The size of schools has become a hot issue in recent weeks. The Conservatives have jumped on the bandwagon, and press comment appears to support the notion that big schools are bad for pupil behaviour and exam performance. The critics argue that few "titan schools" make it into the top 500 secondary schools in the league tables, and that discipline, behaviour and expulsion rates are worse than in smaller schools. I am chair of governors of a titan school – an adjective now sadly likely to become a pejorative description of failure within the education system – and I don't recognise my school at all in this analysis.
The school in question is a standard comprehensive and is in the top 500 – and has been for many years. Its Ofsted report classified it as "good with outstanding features". We are heavily oversubscribed. Our exclusion rate is low. Am I missing something here?
Only about 12-15 per cent of schools get into the top 500, and many are selective. It is a fact that only three or four of these are titans. None of those would be selective, I guess. Statistics provided by the Conservative Party imply that there are 23 titans. So a 13 per cent success rate does not seem so bad. Further, it would appear that much of the evidence used by the Tory education spokesman, Michael Gove, was actually collected in the US. Interesting no doubt, but exactly how relevant?
Perhaps we need a little more field research, and perhaps we need to understand modern school systems and structures. There seems to be much emphasis upon pastoral care depending on the head teacher knowing every pupil personally – and that this can only happen in a smaller school. Of course the pupils need to feel known and cared for, but this is a role undertaken by a year head who, even in the largest of schools will have only 400-550 pupils within their care. They will stay with that year group through the two or three years of their key stage. In my school, an assistant head is responsible for each key stage, its year groups and year heads and teams, so even at that level the responsibility is for no more than 1,300 pupils.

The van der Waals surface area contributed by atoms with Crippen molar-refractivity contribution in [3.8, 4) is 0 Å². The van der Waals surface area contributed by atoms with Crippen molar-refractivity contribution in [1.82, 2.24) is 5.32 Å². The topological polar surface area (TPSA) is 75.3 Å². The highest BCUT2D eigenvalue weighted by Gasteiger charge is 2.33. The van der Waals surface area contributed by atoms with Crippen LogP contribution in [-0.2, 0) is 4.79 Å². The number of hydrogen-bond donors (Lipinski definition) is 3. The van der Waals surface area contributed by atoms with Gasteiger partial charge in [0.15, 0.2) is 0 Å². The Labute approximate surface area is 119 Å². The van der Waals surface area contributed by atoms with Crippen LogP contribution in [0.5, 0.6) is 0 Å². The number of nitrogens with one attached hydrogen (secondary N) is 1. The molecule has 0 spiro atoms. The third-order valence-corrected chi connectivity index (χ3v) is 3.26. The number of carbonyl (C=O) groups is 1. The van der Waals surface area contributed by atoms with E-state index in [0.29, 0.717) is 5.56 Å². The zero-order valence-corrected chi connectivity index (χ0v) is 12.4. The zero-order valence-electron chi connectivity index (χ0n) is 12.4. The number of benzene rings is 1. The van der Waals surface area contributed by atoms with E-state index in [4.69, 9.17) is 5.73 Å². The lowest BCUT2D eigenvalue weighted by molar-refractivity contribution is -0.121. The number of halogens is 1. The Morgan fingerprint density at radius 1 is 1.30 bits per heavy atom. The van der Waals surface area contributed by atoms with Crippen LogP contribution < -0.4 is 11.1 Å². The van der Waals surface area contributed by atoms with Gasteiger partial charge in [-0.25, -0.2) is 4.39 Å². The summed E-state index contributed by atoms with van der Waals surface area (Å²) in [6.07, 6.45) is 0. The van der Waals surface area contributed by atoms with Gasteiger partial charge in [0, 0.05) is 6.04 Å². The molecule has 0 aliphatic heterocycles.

Pupils identify strongly with year heads – through them, pastoral care is provided. These senior teachers and managers are a focus for pupils, and vice versa. The head has a more strategic role, but maintains an impressively high profile with pupils. Though a little more distant than the traditional role, that distance adds an element of respect.
Now I offer only one school as an example, and I cannot claim that all is perfection every day (which school can?). We are situated in the fairly affluent, semi-rural South-east, but there are pockets of deprivation, large social-housing clusters, in-care children and a significant traveller community, so all the usual challenges are there and are met successfully. Our exclusions are low; our five A*to C GCSE pass rate is comfortably over 70 per cent; and our sixth-form success is impressive.
Perhaps part of the problem is that many of the Conservative Party were privately educated, often in boarding or semi-boarding establishments. I was myself. Here the head did have a high-profile role with pastoral care, and was often traditionally referred to by familial nicknames – "The Old Man", "Father", and so on. But his or her role was prescribed by tradition and custom, and the specific needs of that environment. It is not the only way.
Linking size to success or failure is an extremely crude measure. In fact, given the many factors that do influence success, I would suggest that it is rather insignificant. The most important feature in striving for educational success is the quality of teaching and the teaching staff's aspirations for their pupils.
We are lucky – our teaching staff are of a high quality and their aspirations equally so. Not all schools are so fortunate. We must not allow anyone involved in education to sidestep this fact or obscure it with other minor worries. The greatest step forward will be to increase teaching quality. Nothing should distract from that sacred cause. Parents have much more serious issues to worry about than size.
The old adage rings true: it's not how big it is that matters, it's how you use it.
The writer is the chair of governors of Steyning Grammar School, a comprehensive with more than 2,200 pupils